With the clock ticking down, members of the Waterfront Development Corp.’s board of directors are searching for a way to permanently plug a budget gap left after state funding was eliminated.
One thing is for certain, however, according to the board chair Susan Moss — the WDC will not institute paid parking at Waterfront Park, the 85-acre downtown park it oversees.
“We need to make sure we keep the park open, accessible and free to the community,” Moss said, noting that the park has roughly two million visitors each year.
“Obviously,” she added, “resources are strained; the city has a lot of needs, the state has a lot of needs. We need to think about how do we allow everyone in the community to participate in helping the park.”
The WDC has faced an annual budget deficit of more than $200,000 after a yearly allocation from the state was cut from the budget. Leaders with WDC lobbied the state legislators and the governor’s office to reinstate the funding, but those pleas have been unsuccessful, leaving the organization to seek new funding.
During fiscal year 2017, the city stepped up to fill the budget hole. The park leadership then sought out new, more permanent revenue streams, and last year, the board voted to implement a $3 parking fee at all the park’s lots. The vote caused an uproar among residents and city officials, which later led a group of wealthy citizens to donate money to cover the deficit for two years and stave off parking fees.
The city also increased its annual allocation to Waterfront Park by $50,000 to just more than $1 million. However, roughly this time next year, the WDC will still face a budget deficit for fiscal year 2020.
The WDC board has created a subcommittee to look at a range of permanent funding solution, Moss said. An admission fee and paid parking are off the table, though.
“We know that the park is fulfilling a need for the community and it’s our responsibility as the board to figure out how can we continue that” while keeping the park open to everyone, she said.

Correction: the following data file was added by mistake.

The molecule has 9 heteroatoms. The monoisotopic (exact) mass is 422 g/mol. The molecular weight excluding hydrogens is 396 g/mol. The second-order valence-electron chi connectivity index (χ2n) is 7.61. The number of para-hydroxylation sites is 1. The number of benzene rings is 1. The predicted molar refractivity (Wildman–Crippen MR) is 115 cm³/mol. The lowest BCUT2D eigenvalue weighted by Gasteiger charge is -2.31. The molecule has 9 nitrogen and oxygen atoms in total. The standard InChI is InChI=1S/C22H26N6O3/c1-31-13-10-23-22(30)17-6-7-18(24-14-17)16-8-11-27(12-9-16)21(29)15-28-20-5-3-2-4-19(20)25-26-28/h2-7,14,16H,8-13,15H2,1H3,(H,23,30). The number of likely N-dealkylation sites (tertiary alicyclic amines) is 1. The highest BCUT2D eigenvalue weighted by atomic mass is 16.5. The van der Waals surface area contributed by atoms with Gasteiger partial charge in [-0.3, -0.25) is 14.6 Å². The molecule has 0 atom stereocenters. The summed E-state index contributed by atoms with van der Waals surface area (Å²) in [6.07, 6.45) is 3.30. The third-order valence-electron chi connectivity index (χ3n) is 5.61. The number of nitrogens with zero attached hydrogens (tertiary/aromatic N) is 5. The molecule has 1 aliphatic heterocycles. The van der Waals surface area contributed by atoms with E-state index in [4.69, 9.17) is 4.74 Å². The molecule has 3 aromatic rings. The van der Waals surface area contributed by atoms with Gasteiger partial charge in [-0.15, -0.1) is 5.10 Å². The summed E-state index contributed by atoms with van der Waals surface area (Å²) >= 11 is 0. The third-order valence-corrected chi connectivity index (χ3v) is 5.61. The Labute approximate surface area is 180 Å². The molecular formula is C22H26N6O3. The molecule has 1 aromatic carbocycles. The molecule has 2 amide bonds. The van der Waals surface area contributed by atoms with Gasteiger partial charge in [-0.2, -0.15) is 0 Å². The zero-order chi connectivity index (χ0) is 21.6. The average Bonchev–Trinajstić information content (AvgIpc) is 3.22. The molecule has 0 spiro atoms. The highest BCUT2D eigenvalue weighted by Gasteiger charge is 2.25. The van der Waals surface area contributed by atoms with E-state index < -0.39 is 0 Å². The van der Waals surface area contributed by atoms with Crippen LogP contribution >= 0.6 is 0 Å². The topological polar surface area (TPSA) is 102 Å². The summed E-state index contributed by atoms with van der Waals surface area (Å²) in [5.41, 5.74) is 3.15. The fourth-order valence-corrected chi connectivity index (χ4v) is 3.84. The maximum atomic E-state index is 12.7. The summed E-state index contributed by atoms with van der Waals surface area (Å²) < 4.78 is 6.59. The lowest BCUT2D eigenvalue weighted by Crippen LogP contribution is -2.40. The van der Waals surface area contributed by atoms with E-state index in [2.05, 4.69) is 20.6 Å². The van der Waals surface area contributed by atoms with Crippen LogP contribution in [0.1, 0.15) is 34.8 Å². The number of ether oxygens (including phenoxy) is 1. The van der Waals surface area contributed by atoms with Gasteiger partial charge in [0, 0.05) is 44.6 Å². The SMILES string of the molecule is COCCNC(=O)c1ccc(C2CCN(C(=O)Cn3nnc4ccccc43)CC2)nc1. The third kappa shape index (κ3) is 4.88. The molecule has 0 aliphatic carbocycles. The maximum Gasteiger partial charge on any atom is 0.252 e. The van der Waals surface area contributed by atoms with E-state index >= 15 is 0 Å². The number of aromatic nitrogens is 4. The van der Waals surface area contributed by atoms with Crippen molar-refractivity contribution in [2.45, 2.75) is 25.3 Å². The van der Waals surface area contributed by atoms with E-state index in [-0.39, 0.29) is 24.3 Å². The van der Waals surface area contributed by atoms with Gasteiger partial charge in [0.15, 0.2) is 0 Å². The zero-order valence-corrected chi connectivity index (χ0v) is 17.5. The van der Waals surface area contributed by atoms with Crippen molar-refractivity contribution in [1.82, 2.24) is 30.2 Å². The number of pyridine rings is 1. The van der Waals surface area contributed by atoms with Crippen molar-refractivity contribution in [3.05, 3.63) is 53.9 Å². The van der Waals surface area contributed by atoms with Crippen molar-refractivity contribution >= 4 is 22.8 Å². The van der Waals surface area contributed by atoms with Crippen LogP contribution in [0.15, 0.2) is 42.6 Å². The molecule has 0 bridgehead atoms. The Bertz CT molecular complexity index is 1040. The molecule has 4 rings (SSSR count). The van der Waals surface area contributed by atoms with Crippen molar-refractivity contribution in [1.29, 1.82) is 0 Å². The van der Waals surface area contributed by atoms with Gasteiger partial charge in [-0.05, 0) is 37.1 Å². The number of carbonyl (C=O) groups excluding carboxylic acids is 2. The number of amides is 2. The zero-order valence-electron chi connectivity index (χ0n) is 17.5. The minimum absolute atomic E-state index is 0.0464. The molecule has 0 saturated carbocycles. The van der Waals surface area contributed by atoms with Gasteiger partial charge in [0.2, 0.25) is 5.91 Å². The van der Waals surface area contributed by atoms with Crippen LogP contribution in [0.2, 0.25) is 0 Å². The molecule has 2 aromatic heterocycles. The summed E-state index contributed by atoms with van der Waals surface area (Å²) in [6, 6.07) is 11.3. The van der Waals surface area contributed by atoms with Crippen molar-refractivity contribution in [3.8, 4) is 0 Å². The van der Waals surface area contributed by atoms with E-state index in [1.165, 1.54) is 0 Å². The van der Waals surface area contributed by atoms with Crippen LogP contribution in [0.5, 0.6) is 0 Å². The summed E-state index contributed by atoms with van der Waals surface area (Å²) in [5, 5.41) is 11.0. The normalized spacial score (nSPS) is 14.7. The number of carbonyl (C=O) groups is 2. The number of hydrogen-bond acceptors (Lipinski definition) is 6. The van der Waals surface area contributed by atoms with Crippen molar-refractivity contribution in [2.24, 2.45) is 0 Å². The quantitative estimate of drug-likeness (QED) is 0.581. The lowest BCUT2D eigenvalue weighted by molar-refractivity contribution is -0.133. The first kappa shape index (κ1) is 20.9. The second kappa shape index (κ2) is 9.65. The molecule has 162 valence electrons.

One possible solution is an expanded membership or contribution program, Moss said.
The nonprofit Friends of the Waterfront raises money throughout the year for Waterfront Park improvements and maintenance, with three main online donation options for individuals: $50, $100 or $200. It also hosts an annual fundraiser, with tickets starting at $75 a person.
According to Friends of the Waterfront’s 2017 report, the nonprofit raised $37,663 last year.
While the nonprofit doesn’t turn down donations, Moss said the subcommittee is looking at the possibility of adding donor levels at the $10 and $25 for people who want to give but have limited disposable income, or even have a way to encourage people to give a couple of dollars.
The subcommittee also is looking at other parks, including the High Line in New York City. The Friends of the High Line allows people to donate any amount online or buy merchandise, and, for those who can’t or don’t want to give money, there is an option to help with upkeep.
Moss also encouraged people to send their own ideas to WDC.
“We are open to any ideas if anybody from the community has ideas. I mean we are not the owner of all great concepts and we are open to anything,” she said. “We just want to make sure we maintain the park accessibility for everyone and really look at the future.”